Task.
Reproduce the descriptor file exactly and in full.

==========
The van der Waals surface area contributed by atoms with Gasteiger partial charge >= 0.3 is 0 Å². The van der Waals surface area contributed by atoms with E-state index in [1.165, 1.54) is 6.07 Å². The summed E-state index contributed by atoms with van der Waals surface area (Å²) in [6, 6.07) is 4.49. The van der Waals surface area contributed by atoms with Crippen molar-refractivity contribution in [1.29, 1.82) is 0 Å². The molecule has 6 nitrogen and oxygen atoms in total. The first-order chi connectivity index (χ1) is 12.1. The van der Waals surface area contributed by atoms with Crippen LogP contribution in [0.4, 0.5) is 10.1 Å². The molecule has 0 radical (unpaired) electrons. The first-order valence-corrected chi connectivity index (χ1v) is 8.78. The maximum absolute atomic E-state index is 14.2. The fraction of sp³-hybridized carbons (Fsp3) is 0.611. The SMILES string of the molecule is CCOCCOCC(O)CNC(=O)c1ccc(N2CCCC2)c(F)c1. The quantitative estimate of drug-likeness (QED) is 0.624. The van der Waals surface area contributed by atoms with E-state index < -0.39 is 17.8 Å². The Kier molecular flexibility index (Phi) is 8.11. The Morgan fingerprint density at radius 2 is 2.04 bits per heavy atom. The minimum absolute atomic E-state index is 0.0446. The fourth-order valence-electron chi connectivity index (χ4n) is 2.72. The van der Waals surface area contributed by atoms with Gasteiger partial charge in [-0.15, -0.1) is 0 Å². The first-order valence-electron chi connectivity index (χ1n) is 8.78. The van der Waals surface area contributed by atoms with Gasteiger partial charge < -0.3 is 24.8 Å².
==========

The van der Waals surface area contributed by atoms with Gasteiger partial charge >= 0.3 is 0 Å². The van der Waals surface area contributed by atoms with E-state index in [1.165, 1.54) is 6.07 Å². The summed E-state index contributed by atoms with van der Waals surface area (Å²) in [6, 6.07) is 4.49. The van der Waals surface area contributed by atoms with Crippen molar-refractivity contribution in [1.29, 1.82) is 0 Å². The molecule has 6 nitrogen and oxygen atoms in total. The first-order chi connectivity index (χ1) is 12.1. The van der Waals surface area contributed by atoms with Crippen LogP contribution in [0.4, 0.5) is 10.1 Å². The molecule has 0 radical (unpaired) electrons. The first-order valence-corrected chi connectivity index (χ1v) is 8.78. The maximum absolute atomic E-state index is 14.2. The fraction of sp³-hybridized carbons (Fsp3) is 0.611. The SMILES string of the molecule is CCOCCOCC(O)CNC(=O)c1ccc(N2CCCC2)c(F)c1. The quantitative estimate of drug-likeness (QED) is 0.624. The van der Waals surface area contributed by atoms with E-state index < -0.39 is 17.8 Å². The Kier molecular flexibility index (Phi) is 8.11. The Morgan fingerprint density at radius 2 is 2.04 bits per heavy atom. The minimum absolute atomic E-state index is 0.0446. The fourth-order valence-electron chi connectivity index (χ4n) is 2.72. The van der Waals surface area contributed by atoms with Gasteiger partial charge in [-0.15, -0.1) is 0 Å². The first-order valence-electron chi connectivity index (χ1n) is 8.78. The van der Waals surface area contributed by atoms with Gasteiger partial charge < -0.3 is 24.8 Å².